Not so long ago getting better was supposed to be a part of being sick. Back then it was simply assumed that after a few Lemsips you would be right as rain. People seem to be really perplexed when it takes longer to recover, but most coughs and colds don’t go away in a few days, it’s more like a week.
Skipping this part of the illness isn’t good for anyone – it means we often feel unwell for longer and also run the risk of spreading the lurgy to others.
Thanks to Covid, it has become very clear how serious this can be, especially for the elderly.
And it’s not just coughs and colds. We often underestimate how long it takes to recover from all kinds of things.
Earlier this month, comedian Robert Webb had to quit Strictly after realizing that his body simply hadn’t recovered from the open-heart surgery he had two years ago. It took him longer to recover. All credit to him for acknowledging this.
We all need to relearn the lost art of recovery; need time for our bodies to heal and recover. Covid has given us permission to stop and take care of ourselves.
Suddenly we are forced to go into self-isolation for days at a time and learn, I hope, the value of full recovery.
That old-fashioned “recovery period” helps the body to heal and the mind to settle down.
Generations ago, before we had antibiotics, people had to watch their health more closely. They knew it would take 14 days to recover from a cold, and the risk of pneumonia meant people would stay indoors and take time to rest.
Before the pandemic, we had learned to see this as almost strange and certainly not something a busy professional would consider doing.
But we owe it to ourselves—and those around us—to recover when we’re not feeling well.
There is nothing heroic about persevering.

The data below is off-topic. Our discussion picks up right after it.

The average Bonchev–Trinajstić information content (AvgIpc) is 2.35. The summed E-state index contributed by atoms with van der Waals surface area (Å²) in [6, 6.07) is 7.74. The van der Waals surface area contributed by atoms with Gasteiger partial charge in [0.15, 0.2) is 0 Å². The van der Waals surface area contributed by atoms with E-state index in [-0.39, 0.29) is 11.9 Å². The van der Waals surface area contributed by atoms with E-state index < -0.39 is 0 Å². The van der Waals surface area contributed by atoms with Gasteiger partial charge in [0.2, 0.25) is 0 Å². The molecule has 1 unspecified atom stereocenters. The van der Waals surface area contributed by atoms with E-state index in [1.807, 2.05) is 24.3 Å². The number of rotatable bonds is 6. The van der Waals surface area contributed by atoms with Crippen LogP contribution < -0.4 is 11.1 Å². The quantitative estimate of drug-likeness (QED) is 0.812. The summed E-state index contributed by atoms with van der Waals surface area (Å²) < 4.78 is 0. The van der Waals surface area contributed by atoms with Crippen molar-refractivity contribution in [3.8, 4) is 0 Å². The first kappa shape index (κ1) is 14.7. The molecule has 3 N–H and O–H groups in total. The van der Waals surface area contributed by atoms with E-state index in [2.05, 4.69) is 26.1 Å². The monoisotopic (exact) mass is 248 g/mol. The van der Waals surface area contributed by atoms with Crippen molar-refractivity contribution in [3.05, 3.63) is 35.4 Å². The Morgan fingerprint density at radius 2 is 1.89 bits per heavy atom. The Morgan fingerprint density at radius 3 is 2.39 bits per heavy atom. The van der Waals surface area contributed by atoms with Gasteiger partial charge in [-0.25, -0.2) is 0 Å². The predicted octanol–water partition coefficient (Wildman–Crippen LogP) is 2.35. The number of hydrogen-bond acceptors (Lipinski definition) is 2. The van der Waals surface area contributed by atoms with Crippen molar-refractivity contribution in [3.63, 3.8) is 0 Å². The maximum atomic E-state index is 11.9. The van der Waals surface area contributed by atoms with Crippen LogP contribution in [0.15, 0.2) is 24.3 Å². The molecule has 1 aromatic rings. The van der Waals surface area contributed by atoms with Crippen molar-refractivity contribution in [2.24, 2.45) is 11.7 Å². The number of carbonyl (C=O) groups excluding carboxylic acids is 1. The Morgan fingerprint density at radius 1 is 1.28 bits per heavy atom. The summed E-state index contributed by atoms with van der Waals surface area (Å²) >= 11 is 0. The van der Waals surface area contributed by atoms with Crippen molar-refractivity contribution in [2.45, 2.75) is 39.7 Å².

Dr Max said Madonna (pictured) has turned into an almond-eyed teenager, and it’s creepy
- Despite a burning desire to do so, I have so far avoided commenting on Madonna’s social media photos. I think people tend to target older women too easily – especially how they look. But after campaigner Sasha Pallari broke cover in the Mail last week to accuse celebrities for editing their photos, with Madonna getting special attention, I can’t shut up. I love Madonna, she is a true pioneer – fearless, strong and independent. That’s what makes her use of social media so depressing. Instead of looking like a fit, healthy 63-year-old woman, she’s turned into an almond-eyed teenager, and it’s creepy. It’s like a car accident – you don’t want to look, but you can’t help but stare. What message does this send? We know that airbrushed images create unrealistic ideals of what people should look like and contribute to an epidemic of negative body image and low self-esteem. Madonna’s peculiar “teen” look further perpetuates our obsession with the youth and implies that the older body should be taunted. Over the years, Madonna has fought bigotry, sexism and homophobia. Why does she fall at the last hurdle and not challenge ageism?